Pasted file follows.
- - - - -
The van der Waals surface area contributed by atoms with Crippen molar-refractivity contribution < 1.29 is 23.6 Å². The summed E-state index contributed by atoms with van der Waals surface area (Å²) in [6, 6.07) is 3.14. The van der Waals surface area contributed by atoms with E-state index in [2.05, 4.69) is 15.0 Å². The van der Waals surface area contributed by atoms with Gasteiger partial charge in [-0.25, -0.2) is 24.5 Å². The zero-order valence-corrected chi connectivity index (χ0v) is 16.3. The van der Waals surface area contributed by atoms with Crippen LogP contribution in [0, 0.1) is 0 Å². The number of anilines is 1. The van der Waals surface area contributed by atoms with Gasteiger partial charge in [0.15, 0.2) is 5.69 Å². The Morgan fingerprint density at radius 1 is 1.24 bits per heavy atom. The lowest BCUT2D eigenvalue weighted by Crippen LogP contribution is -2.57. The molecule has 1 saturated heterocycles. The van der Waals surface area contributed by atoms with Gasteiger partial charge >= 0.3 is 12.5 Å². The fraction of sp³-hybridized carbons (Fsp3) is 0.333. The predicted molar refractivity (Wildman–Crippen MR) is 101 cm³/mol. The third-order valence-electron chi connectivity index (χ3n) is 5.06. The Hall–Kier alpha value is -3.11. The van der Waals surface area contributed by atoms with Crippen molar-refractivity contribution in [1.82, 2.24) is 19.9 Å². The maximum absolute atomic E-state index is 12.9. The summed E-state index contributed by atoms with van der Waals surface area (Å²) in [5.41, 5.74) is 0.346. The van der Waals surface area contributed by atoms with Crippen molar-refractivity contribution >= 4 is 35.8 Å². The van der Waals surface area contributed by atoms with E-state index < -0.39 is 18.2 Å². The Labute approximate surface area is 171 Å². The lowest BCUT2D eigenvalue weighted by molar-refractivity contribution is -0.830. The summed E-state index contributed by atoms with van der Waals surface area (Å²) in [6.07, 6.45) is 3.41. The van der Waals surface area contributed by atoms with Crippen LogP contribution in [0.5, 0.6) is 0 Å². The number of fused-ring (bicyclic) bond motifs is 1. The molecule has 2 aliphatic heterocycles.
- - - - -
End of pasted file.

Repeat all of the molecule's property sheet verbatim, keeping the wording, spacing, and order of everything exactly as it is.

The van der Waals surface area contributed by atoms with Crippen molar-refractivity contribution < 1.29 is 23.6 Å². The summed E-state index contributed by atoms with van der Waals surface area (Å²) in [6, 6.07) is 3.14. The van der Waals surface area contributed by atoms with E-state index in [2.05, 4.69) is 15.0 Å². The van der Waals surface area contributed by atoms with Gasteiger partial charge in [-0.25, -0.2) is 24.5 Å². The zero-order valence-corrected chi connectivity index (χ0v) is 16.3. The van der Waals surface area contributed by atoms with Crippen LogP contribution in [0, 0.1) is 0 Å². The number of anilines is 1. The van der Waals surface area contributed by atoms with Gasteiger partial charge in [0.15, 0.2) is 5.69 Å². The Morgan fingerprint density at radius 1 is 1.24 bits per heavy atom. The lowest BCUT2D eigenvalue weighted by Crippen LogP contribution is -2.57. The molecule has 1 saturated heterocycles. The van der Waals surface area contributed by atoms with Gasteiger partial charge >= 0.3 is 12.5 Å². The fraction of sp³-hybridized carbons (Fsp3) is 0.333. The predicted molar refractivity (Wildman–Crippen MR) is 101 cm³/mol. The third-order valence-electron chi connectivity index (χ3n) is 5.06. The Hall–Kier alpha value is -3.11. The van der Waals surface area contributed by atoms with Crippen molar-refractivity contribution in [1.82, 2.24) is 19.9 Å². The maximum absolute atomic E-state index is 12.9. The summed E-state index contributed by atoms with van der Waals surface area (Å²) in [5.41, 5.74) is 0.346. The van der Waals surface area contributed by atoms with Crippen molar-refractivity contribution >= 4 is 35.8 Å². The van der Waals surface area contributed by atoms with E-state index < -0.39 is 18.2 Å². The Labute approximate surface area is 171 Å². The lowest BCUT2D eigenvalue weighted by molar-refractivity contribution is -0.830. The summed E-state index contributed by atoms with van der Waals surface area (Å²) in [6.07, 6.45) is 3.41. The van der Waals surface area contributed by atoms with Crippen LogP contribution in [0.5, 0.6) is 0 Å². The number of fused-ring (bicyclic) bond motifs is 1. The molecule has 2 aliphatic heterocycles.